4/24/11

Bringing an old girl up to par

About 20 years ago, I went with a friend to an auction. We walked through the stuff and I didn't even see this sewing machine, but when it came up for bidding, I couldn't help myself and I think I paid $25 for it.

But, I could never figure out how to thread it or anything about it until I started tinkering with vintage machines. Then, when I could thread it and get it to make a stitch, I was afraid to use it because the wiring was so old and stiff and had been repaired and taped in several places.



It was time for a rewire. I bought my wire from Sewclassic and it came in on Thursday. Since that is the family's night to cook, I got started.

I took out all the old wire, but didn't think to take pictures. I marked where each wire came into the junction box. The only thing I couldn't get to was the motor, and I'm not sure what I could have done there anyway. But, without any information about the machine, I wasn't ready to take apart the drive shaft for fear I'd never get it back together again and that was the only way I was getting the motor out.



First came the light.



And, then everything came into the junction box. Every wire end had to be soldered.




Here's the junction box back together. The wire to the foot pedal runs through the machine and out the bottom, so there's only one plug in the junction. Boy, I'll tell you, taking that old pedal apart and connecting new wires to it was really (no, really!) interesting. Then, after I'd made my connections, I realized that part of the pedal needed to be threaded onto the wire first. Then, when I'd made my connections, I realized another part of the pedal needed to be threaded on the wire first. THEN, I got the pedal wired again, because we all know that third time is the charm.






Here's the back, with the new power cord wired into the old plug.






She looks great except for a bit of gold on her center medallion that I wiped off trying to clean her up 25 years ago.


One day, I'll figure out more about her and try to get a manual. I think she was made by the White Sewing Machine company...at least she looks like a white. She threads funny, different than any other vintage machine I've ever seen. And, there's no needle stop when inserting a new needle, so the needle will go way up in the needle clamp, but if it's all the way in, she won't make a stitch (don't ask me how I know or how frustrated I got on Friday when she wouldn't sew), but if you pull the needle out part way, she sews like a dream and is very, very quiet. She has a click that I'm trying to find and if I do, she could become my primary piecing machine, even though she does have griest feet.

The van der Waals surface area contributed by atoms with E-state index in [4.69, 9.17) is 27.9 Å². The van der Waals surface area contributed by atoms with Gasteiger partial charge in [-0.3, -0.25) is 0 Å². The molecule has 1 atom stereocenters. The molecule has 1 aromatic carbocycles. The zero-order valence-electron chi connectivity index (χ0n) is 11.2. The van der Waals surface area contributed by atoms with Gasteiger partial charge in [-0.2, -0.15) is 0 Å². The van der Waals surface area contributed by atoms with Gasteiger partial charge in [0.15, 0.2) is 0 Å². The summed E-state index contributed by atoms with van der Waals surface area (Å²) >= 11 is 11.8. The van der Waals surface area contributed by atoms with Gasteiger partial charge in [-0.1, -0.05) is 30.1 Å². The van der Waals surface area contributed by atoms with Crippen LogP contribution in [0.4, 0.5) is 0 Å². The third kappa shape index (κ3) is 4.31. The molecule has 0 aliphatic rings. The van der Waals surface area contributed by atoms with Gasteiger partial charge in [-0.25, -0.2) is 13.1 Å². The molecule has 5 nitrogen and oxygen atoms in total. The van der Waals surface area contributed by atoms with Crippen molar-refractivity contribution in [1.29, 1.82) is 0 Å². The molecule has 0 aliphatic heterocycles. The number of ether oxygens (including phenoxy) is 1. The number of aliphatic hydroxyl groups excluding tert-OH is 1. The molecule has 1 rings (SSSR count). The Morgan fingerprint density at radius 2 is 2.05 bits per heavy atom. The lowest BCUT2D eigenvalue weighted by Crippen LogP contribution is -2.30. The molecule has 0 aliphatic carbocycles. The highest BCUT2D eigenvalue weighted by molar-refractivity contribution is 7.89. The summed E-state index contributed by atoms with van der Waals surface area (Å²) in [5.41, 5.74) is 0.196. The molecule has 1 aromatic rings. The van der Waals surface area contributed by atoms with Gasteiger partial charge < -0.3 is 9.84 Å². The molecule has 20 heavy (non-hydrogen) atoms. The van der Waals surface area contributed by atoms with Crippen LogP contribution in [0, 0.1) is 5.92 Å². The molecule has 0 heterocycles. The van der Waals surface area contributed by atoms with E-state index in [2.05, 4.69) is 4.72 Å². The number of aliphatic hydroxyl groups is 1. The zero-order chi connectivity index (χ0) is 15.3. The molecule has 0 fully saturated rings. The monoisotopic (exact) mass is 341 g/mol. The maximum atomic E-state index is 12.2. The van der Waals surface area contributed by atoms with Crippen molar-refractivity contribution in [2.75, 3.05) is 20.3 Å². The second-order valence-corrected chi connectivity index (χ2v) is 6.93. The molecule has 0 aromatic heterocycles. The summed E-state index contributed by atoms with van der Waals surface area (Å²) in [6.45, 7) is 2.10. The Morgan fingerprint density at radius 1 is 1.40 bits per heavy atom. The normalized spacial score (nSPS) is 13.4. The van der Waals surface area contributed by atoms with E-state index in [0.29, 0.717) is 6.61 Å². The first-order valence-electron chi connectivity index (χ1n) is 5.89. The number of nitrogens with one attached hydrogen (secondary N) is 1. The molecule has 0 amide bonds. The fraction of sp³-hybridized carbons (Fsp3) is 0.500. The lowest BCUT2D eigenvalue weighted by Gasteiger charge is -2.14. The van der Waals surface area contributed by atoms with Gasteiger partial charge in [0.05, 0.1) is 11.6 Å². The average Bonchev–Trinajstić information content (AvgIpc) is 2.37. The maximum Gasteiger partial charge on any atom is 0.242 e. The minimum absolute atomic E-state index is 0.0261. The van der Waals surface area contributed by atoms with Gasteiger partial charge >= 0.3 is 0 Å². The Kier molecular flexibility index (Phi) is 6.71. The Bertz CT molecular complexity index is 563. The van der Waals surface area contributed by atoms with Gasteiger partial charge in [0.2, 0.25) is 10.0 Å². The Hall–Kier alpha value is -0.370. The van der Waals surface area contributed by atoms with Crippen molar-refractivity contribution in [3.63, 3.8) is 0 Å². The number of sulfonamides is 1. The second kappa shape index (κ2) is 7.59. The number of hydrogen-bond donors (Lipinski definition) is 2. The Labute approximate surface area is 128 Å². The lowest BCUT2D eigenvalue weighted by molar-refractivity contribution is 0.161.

Take care and have a wonderful Easter! Lane










10 comments:

LynCC said...

Whoa - I'm impressed that you could do the electrical work yourself!

Pam said...

Restoring vintage sewing machines can become addictive. Guard yourself! hahaha

There are some really good yahoo groups that may be able to help you find a manual and help with that clicking sound. Let me know if you are interested and I will send you the names. I think there is one just for vintage White machines-if that is who manufactured yours.

Mary Ann & Mother said...

Count me impressed!

Becky said...

She's a beaut! Happy Easter to you and yours, Lane!

lw said...

Happy Easter! The sewing machine looks much better with the new wiring and the TLC. With the care you're giving it, Sydney's grandchildren could one day be sewing on that machine.

Cynthia L. said...

Happy Easter to you and your family!

I enjoyed reading about your repairing your machine. You are a jack of all trades!

Paul said...

She's a beauty Lane! Good luck with finding that manual.

Take Care,
Paul

Pauline said...

Wow! Didn't know you were an electrician! We have Ken's grandmothers old "HOME" treadle machine. Was a beauty once. Missing a few belts and I have no idea how to get it restored, or if it's worth restoring.

Elizabeth said...

The neat thing about these old machines is that they were built to last and you can get into them and fiddle around with them and make them run smoothly. I'm not too happy with this new generation of machines, which require you to send them in for a hundred dollar service call every year because they are internally lubricated. Makes the machine disposable, in my opinion. Well, anyway, I love hearing about all your old machines and how you keep them running. I have an old Bernina that needs a tune-up. Can I send her your way?

xo -El

Joe said...

I'm pretty sure it's either a National or a Standard and not a White. I expect if you Google National Rotary Sewing Machine, you'll get some promising results.